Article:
Betti Wiggins | Food Forward | PBS Food

Food Rebel: Betti Wiggins



Occupation Executive Director of the Child Nutrition Program at Detroit Public Schools Location Detroit, Michigan Favorite Food Sweet potato pie Rebel Story What peaked my interest was when I was watching C-SPAN one day, and the Secretary of the Army came up and said that 25% of the recruits have had to be rejected because of diseases related to diet. And then I looked around, and I started looking around in my lunchroom, and I saw those kids. I saw six-year-olds with hypertension. I saw kids lining up at water fountains taking drugs for diabetes, and I said, “Wait a minute. So am I part of this problem?” And then at the same time the Institute of Medicine came out and said, “Here are the new standards,” and I said, “Well they’re reasonable, so let’s see we can do.” So we just started looking around and saying, how best can we utilize our dollars to feed kids better? And to do some of the things that are necessary to help have an impact on childhood obesity.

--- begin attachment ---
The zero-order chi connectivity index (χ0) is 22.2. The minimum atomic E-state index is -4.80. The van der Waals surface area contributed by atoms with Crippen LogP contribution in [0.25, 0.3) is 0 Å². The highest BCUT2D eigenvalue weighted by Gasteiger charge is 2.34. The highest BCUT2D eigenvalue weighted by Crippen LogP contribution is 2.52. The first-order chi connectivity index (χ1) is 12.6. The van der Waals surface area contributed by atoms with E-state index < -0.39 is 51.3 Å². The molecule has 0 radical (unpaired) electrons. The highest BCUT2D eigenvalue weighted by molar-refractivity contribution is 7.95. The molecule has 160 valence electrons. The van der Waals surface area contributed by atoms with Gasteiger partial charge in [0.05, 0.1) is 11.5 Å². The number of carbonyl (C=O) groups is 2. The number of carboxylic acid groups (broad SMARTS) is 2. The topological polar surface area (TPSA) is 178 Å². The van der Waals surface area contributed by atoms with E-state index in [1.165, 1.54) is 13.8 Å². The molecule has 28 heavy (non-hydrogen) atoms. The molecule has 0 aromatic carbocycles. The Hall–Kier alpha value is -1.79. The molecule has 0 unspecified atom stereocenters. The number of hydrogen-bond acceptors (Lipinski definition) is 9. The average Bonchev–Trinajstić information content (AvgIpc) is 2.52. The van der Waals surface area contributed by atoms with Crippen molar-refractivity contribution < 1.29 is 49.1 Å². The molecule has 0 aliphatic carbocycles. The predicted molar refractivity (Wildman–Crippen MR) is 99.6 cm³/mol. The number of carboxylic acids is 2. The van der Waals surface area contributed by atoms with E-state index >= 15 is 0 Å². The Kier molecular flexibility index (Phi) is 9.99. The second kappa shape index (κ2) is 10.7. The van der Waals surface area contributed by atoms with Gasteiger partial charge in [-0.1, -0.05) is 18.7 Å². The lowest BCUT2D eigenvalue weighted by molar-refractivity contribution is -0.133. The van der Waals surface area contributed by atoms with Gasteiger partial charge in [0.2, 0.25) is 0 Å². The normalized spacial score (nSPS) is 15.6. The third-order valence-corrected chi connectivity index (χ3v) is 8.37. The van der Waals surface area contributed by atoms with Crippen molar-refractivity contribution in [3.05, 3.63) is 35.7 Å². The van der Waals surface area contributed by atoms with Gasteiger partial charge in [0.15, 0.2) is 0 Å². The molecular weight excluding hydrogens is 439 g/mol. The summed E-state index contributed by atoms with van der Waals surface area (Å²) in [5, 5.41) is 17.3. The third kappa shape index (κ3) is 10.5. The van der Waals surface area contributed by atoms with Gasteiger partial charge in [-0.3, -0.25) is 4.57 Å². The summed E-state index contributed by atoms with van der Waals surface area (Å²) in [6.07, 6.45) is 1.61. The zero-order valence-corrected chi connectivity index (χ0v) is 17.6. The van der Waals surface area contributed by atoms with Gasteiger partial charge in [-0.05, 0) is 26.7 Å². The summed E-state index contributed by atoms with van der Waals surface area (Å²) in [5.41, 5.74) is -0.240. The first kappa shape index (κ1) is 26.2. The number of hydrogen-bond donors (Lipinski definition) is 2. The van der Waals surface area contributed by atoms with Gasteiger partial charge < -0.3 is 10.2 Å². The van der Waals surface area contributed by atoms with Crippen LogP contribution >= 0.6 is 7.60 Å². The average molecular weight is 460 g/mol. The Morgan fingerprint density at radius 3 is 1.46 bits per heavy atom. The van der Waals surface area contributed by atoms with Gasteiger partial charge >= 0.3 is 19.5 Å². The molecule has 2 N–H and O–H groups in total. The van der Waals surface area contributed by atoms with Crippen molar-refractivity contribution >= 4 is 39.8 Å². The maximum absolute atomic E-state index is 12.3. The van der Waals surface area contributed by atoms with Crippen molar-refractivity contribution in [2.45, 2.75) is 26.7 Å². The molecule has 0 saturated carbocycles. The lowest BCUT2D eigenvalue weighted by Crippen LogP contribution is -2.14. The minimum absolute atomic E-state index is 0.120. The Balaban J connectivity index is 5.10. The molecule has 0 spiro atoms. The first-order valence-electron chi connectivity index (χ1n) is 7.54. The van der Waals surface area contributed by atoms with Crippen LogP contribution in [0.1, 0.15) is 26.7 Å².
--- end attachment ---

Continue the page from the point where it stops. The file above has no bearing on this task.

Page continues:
What is your role in the Detroit Public Schools lunch program? My leadership role, I think is that of being the visionary to ensure that we provide kids with healthy meals, we support our community, and we support the local economy with buying local, and doing the things that bring value back to the city of Detroit. What does your job mean for students? If you go to a public school in Detroit, or charter school, or any school that DPS serves, you will receive a free breakfast, and a free lunch, and if you have an After School Program, in support of academic achievement, we provide you with a supper. One of the things that we’ve seen is that attendance has gone up. Antisocial behavior has gone down cause we’re all eating the same thing. I’m not standing in the free land, and you’re not this. And it’s been a good thing. It’s been a good thing, and we’re sure reducing food insecurity, at least, you know, 171 days out of the year, or whatever the school calendar happens to be. What is the future of school lunch? The future of food in schools is almost like compulsory education. We need to do that. We need to provide that support. If you believe at all in Maslow’s hierarchy of need, then we’re right there. I’m right there at the base, and I’m happy to be there, because as we say in public school, “You know, the buses will come. The kids’ll get off, they’ll enter classrooms that are safe and clean. They will be fed, and thereafter teaching and learning begins.” And that’s how important food is. Good food. Good, quality food.

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